It is commonly known, that Excel stores dates internally as numbers. So, when uploading XML-Files based on Excel or when using Excel tables without date formatting, you might get something like this:

Expected Provided
2014/01/01 41640
2014/05/15 41774
2013/06/25 41450
1998/01/01 35796

So, with a little bit of code like this, we could reconstruct in SAP the date requested by adding the number of days to the base format used by Excel, which is January, 1st, 1900:

REPORT  z_excel_date_to_sap.

DATA:

   gv_mydate TYPE sydatum.

PARAMETERS:

   p_days TYPE i OBLIGATORY.

START-OF-SELECTION.

   gv_mydate = ‘19000101’.     “Base date used by Excel

   ADD p_days TO gv_mydate.

   WRITE: / ‘Excel-Basedate 1900/01/01 +’, p_days,

            ‘days gives’, gv_mydate.

So let’s try the first example:

/wp-content/uploads/2014/05/blog01_456580.jpg

What’s that? We are two days wrong!

A little investigation, eg by entering 1900/01/01 in Excel shows, that counting of days in Excel starts with 1. Therefore, day 1 is the first of January 1900. So when adding days we have to subtract one.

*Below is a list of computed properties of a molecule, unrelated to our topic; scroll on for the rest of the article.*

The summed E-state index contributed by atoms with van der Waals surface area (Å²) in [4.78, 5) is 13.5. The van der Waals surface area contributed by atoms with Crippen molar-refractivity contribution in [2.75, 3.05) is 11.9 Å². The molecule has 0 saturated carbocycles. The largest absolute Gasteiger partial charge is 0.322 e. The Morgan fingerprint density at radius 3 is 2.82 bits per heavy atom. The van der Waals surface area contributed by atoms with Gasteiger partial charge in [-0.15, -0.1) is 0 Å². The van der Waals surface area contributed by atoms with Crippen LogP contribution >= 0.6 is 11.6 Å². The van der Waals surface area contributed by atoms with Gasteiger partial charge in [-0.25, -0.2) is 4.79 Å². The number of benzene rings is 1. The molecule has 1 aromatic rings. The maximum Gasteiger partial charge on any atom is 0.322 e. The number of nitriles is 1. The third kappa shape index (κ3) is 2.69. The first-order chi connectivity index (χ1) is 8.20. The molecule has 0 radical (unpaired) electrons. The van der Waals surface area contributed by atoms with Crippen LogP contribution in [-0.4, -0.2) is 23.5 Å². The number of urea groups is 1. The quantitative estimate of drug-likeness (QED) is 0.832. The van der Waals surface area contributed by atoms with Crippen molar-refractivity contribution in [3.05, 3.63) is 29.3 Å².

Ok, so change the code and let’s hope that something magic will happen:

  gv_mydate = gv_mydate + p_days 1“Because of 1900/01/01 is day 1.

/wp-content/uploads/2014/05/blog02_456590.jpg

Quite close, but still very wrong. The reason for this is explained by Chip Pearson in http://www.cpearson.com/excel/datetime.htm

The Excel day counting assumes that there was a February, 29th, 1900 (which was not!) in order to stay combatible with Lotus-1-2-3 formulas (where it was a bug) and worksheets.

So when using the internal date representation of Excel for date calculations, we have to subtract 2 in order to get a correct result:

  gv_mydate = gv_mydate + p_days 2“Because of 1900/01/01 is day 1 and Excel

                                                                              “counts a non-existing 1900/02/29

Now we get the correct result for our examples, here shown  for the first one:

/wp-content/uploads/2014/05/blog03_456591.jpg

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3 Comments

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  1. Jānis B

    Hi,

    “Excel-Basedate 1900/01/01 +          1  days gives 31.12.1899”.

    Just kidding… πŸ™‚

    cheers

    Janis

    (0) 
    1. Franz Strohmeier Post author

      Hi,

      you are totally right. This code would never pass a quality check. πŸ˜‰

      So let’s try to correct the code before it causes harm:

        gv_mydate = ‘19000101’.                “Base date used by Excel

        IF p_days EQ 60.

      *   No, I will not create a message for this demo!

          MESSAGE  ‘You are trying to fool me! That day never existed!’(x01) TYPE ‘X’.

        ELSEIF p_days LT 60.

          gv_mydate = gv_mydate + p_days 1“Because of 1900/01/01 is day 1 and Excel

        ELSE.

          gv_mydate = gv_mydate + p_days 2.           “Excel counts a non-existing 1900/02/29

        ENDIF.

      Kind regards,

      Franz

      (0) 

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